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Recent Comments

db1998 - Dreyer: “We think we’re in the right direction” - Quincy, IL News - QuincyJournal.
I totally agree - now the "alleged" suspect has fled to Arizona doing his rap career but has a warrant out for his arrest from a failure to appear in Missouri for a Marijuana charge. Wonder how he got to leave, it would be a darn shame if Arizona got wind that he is a pot smoking, warrant holding kid that possibly shot a 12 year old.
GuyFawkes10 - QPD Blotter for April 25, 2015 - Quincy, IL News - QuincyJournal.com
Did his neighbor force him to impersonate?
UrKidsWillPay - QPD Blotter for April 25, 2015 - Quincy, IL News - QuincyJournal.com
What kind of tactics are those....expecting someone to following the laws that have been on the books for decades?????????? Are we supposed to look the other way for nice guys and throw the book at people we don't like? Nobody is denying Brian the right to have a garage.....he already has one attached to his house and a 2,800 sq ft detached one as well. He's not exactly suffering a garage…
jnalse87 - Dreyer: “We think we’re in the right direction” - Quincy, IL News - QuincyJournal.
No one can tell me the police don't know who did this.. They just need more evidence before making an arrest. Quincy talks too much for anything to go on here and the police not know about it. I think in this case a lot of threats have been made to keep a witness from coming forward. -Just my thoughts on the situation.
Rwalbring - QPD Blotter for April 25, 2015 - Quincy, IL News - QuincyJournal.com
Hard to believe what some people ( with an attorney) will do.This man is a outstanding business man, neighbor, and friend,and is being harassed by a neighbor who doesn't want him to build a garage, just isn't right that you can use these kind of tactics these days

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Supreme Court to Hear Case on Forced Unionization

1 year, 3 months ago Bill McMorris, Washington Free Beacon

At question is law requiring Illinois home healthcare workers to pay SEIU dues

From Bill McMorris, Washington Free Beacon:

The Supreme Court will hear arguments about forced unionization among government workers on Tuesday in a case that could greatly curtail powerful labor groups.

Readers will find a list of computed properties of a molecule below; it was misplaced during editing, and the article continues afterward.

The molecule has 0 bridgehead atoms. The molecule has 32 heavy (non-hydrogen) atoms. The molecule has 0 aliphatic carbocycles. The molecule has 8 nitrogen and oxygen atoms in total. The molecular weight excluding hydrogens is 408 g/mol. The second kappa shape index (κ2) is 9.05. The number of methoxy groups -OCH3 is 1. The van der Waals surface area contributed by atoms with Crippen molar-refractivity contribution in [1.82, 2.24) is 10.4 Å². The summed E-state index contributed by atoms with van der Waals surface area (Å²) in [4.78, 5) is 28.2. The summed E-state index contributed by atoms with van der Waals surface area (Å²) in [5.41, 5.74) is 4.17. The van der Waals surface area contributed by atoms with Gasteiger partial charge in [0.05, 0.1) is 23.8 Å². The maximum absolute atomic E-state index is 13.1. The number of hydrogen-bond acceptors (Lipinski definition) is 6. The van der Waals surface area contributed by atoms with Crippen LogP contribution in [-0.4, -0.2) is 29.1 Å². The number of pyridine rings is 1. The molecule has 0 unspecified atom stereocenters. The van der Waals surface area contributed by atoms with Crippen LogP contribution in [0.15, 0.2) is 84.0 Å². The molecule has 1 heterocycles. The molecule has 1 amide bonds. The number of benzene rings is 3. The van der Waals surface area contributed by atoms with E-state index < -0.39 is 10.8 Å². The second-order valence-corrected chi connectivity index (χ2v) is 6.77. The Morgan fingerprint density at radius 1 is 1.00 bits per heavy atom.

At issue is an Illinois law crafted by imprisoned former Gov. Rod Blagojevich (D.) and enforced by his successor Pat Quinn (D.) that forces home healthcare workers, including family members caring for relatives, to pay union dues.

The state claims that the caregivers are government employees since patients receive taxpayer dollars through Medicaid and Medicare. But the issue is more complicated than who is signing the checks, according to lawyers for the National Right to Work Legal Defense Foundation (NRTWLDF), which is spearheading the challenge.

“The Illinois law only defines them as employees in terms of unionization and no other rights at all,” said NRTWLDF lawyer Bill Messenger. “This is a scheme for compulsory lobbying.”

The caregivers do not receive liability insurance coverage or retirement benefits that other government workers are entitled to, according to Messenger. If the court holds that state governments can force any secondary beneficiary of taxpayer dollars in the union, “vast swaths of the population” would end up paying union dues.

“All doctors or nurses who care for Medicare patients would have to join a union by that logic,” Messenger said. “What unions are looking at is trying to attach themselves to any kind of government funding.”

 Harris v. Quinn could be a defining case in labor law, according to labor experts.

Justin Wilson, managing director of labor watchdog Center for Union Facts, said that forcing healthcare workers to pay union dues has been a cash cow for public sector unions, which enjoy a larger membership than private unions. Michigan unions, for example, benefitted from a similar policy that was eliminated by GOP Gov. Rick Snyder and later rejected by voters in a 2012 ballot initiative.

“Home healthcare workers have been ripe sources for Service Employees International Union, as they represent the largest pool of untapped resources,” Wilson said. “There’s real money on the line for the unions.”

The case could extend beyond Illinois and home healthcare workers. Messenger is pushing the justices to overturn the 1977 Abood v. Detroit Board of Education, which allowed governments to enforce compulsory union membership as a condition of employment.

If he is successful, public employees across the country could withdraw from their unions in a manner akin to Wisconsin Republican Gov. Scott Walker’s labor reforms.

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